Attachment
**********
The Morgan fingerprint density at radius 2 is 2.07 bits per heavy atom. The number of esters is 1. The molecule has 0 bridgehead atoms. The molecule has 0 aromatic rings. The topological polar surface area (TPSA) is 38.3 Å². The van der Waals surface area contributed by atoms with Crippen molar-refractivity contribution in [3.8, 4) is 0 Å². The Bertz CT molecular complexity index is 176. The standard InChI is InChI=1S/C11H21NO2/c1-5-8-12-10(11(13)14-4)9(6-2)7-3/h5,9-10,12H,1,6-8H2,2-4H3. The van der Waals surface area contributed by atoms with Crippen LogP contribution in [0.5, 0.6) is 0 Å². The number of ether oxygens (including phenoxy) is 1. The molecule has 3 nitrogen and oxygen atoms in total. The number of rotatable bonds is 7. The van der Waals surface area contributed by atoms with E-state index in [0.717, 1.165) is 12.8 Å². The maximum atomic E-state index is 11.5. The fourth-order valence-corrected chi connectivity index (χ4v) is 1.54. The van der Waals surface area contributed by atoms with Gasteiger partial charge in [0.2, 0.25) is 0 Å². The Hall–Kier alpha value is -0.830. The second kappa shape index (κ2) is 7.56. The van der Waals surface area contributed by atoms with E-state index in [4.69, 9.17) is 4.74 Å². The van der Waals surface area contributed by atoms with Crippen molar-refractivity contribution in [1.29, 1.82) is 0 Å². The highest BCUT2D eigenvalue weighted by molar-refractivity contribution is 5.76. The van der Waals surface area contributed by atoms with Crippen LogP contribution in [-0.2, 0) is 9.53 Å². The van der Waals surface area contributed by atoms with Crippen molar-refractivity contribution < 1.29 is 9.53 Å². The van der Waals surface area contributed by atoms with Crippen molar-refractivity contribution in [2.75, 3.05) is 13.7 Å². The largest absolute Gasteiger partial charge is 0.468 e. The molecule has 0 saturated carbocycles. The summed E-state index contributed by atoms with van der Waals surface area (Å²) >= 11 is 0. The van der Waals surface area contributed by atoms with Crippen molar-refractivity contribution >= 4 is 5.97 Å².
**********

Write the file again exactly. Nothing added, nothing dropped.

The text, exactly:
The Morgan fingerprint density at radius 2 is 2.07 bits per heavy atom. The number of esters is 1. The molecule has 0 bridgehead atoms. The molecule has 0 aromatic rings. The topological polar surface area (TPSA) is 38.3 Å². The van der Waals surface area contributed by atoms with Crippen molar-refractivity contribution in [3.8, 4) is 0 Å². The Bertz CT molecular complexity index is 176. The standard InChI is InChI=1S/C11H21NO2/c1-5-8-12-10(11(13)14-4)9(6-2)7-3/h5,9-10,12H,1,6-8H2,2-4H3. The van der Waals surface area contributed by atoms with Crippen LogP contribution in [0.5, 0.6) is 0 Å². The number of ether oxygens (including phenoxy) is 1. The molecule has 3 nitrogen and oxygen atoms in total. The number of rotatable bonds is 7. The van der Waals surface area contributed by atoms with E-state index in [0.717, 1.165) is 12.8 Å². The maximum atomic E-state index is 11.5. The fourth-order valence-corrected chi connectivity index (χ4v) is 1.54. The van der Waals surface area contributed by atoms with Gasteiger partial charge in [0.2, 0.25) is 0 Å². The Hall–Kier alpha value is -0.830. The second kappa shape index (κ2) is 7.56. The van der Waals surface area contributed by atoms with E-state index in [4.69, 9.17) is 4.74 Å². The van der Waals surface area contributed by atoms with Crippen molar-refractivity contribution in [1.29, 1.82) is 0 Å². The highest BCUT2D eigenvalue weighted by molar-refractivity contribution is 5.76. The van der Waals surface area contributed by atoms with Crippen LogP contribution in [-0.2, 0) is 9.53 Å². The van der Waals surface area contributed by atoms with Crippen molar-refractivity contribution < 1.29 is 9.53 Å². The van der Waals surface area contributed by atoms with Crippen molar-refractivity contribution in [2.75, 3.05) is 13.7 Å². The largest absolute Gasteiger partial charge is 0.468 e. The molecule has 0 saturated carbocycles. The summed E-state index contributed by atoms with van der Waals surface area (Å²) >= 11 is 0. The van der Waals surface area contributed by atoms with Crippen molar-refractivity contribution >= 4 is 5.97 Å².